Sophos, a global leader in next-generation cybersecurity, and ITEC Group, one of the leading managed business services in South Africa earlier this week announced their partnership to help South African organizations combat cyberattacks.
This comes after the realisation that due to ongoing work-from-home transitions, a lack of cybersecurity best practices in SMBs, and absence of stringent cyberlaws at this point of time, regional organizations need to prioritize defences against ransomware and other types of cyberattacks.
Ransomware has become one of the most significant cyber threats facing companies of all sizes, regardless of industry segment.
According to the Sophos State of Ransomware 2021 report, 37% of global respondents were hit by ransomware last year, and 54% of those admitted that cybercriminals had succeeded in encrypting their data.
“Most significantly, the average cost of recovering from a ransomware attack was more than R 6.8-million. Very few companies in South Africa have access to these kinds of funds, even to remain operational. We have also seen attackers targeting local financial services and ICT sectors with ransomware. And, as more schools and other education institutions embrace online learning due to the COVID-19 pandemic, the educational sector has also become an appealing target,” says Pieter Nel, regional head for SADC (The Southern African Development Community) at Sophos.
Nel says that of the 200 local companies that participated in the Sophos survey, more than twenty percent (24%) were hit by ransomware in 2020, with 44% of those attacks being successful. Simply put, there are more entry points into the organisational network than ever before resulting in new opportunities for attack.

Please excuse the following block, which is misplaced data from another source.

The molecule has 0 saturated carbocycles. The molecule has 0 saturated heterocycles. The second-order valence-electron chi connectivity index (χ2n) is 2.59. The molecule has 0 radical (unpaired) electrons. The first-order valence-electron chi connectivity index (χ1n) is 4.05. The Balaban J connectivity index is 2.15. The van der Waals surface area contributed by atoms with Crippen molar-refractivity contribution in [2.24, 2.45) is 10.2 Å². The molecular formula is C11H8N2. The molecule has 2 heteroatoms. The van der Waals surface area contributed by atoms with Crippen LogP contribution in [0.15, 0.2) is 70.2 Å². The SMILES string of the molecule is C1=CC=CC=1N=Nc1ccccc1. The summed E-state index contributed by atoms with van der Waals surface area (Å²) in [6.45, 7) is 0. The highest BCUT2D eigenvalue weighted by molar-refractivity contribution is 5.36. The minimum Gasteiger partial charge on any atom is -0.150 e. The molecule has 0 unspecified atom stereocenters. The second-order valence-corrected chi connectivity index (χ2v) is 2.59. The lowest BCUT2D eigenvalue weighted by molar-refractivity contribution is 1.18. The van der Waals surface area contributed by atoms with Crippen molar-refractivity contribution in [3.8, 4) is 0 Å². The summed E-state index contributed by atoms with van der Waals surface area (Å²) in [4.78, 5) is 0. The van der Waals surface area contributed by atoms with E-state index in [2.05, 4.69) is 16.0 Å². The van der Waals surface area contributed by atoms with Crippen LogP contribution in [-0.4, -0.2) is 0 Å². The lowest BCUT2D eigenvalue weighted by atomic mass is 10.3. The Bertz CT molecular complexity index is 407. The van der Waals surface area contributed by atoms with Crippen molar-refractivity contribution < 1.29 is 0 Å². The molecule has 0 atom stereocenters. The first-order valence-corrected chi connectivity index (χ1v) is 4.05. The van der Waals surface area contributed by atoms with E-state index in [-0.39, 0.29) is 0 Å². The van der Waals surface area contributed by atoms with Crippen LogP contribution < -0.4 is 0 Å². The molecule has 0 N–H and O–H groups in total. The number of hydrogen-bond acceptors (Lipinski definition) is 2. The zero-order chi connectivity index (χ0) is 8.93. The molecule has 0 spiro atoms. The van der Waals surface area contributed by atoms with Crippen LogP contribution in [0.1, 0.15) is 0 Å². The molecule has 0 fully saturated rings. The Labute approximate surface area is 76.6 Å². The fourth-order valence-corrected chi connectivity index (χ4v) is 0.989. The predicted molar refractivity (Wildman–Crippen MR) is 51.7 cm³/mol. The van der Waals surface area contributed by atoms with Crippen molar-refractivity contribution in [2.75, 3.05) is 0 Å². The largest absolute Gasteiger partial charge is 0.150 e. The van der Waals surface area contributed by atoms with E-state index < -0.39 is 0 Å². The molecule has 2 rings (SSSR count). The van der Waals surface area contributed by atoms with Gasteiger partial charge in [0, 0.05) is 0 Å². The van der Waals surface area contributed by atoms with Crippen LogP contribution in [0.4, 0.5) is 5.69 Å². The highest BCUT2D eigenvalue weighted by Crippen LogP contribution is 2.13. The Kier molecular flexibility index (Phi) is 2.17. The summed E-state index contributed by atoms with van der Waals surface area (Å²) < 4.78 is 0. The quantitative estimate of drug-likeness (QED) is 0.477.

According to Ria Mey, product manager for network security at Itec SA, this reflects a broader challenge in the South African cybersecurity market.
“When it comes to cybersecurity strategies, best practices are virtually non-existent, especially amongst the smaller businesses. Often, there is a lack of investment in cybersecurity with many SMEs opting for either the cheapest product available or the plethora of free-antivirus solutions available for download. Exacerbating this is South Africa’s cybercrime laws which still needs ramping up. All combined, companies and consumers here are likely targets. Just think of how few companies have some form of cyber insurance in place. And if ransomware is successful, do they go to the closest police station to open a case or what is the process?” she says.
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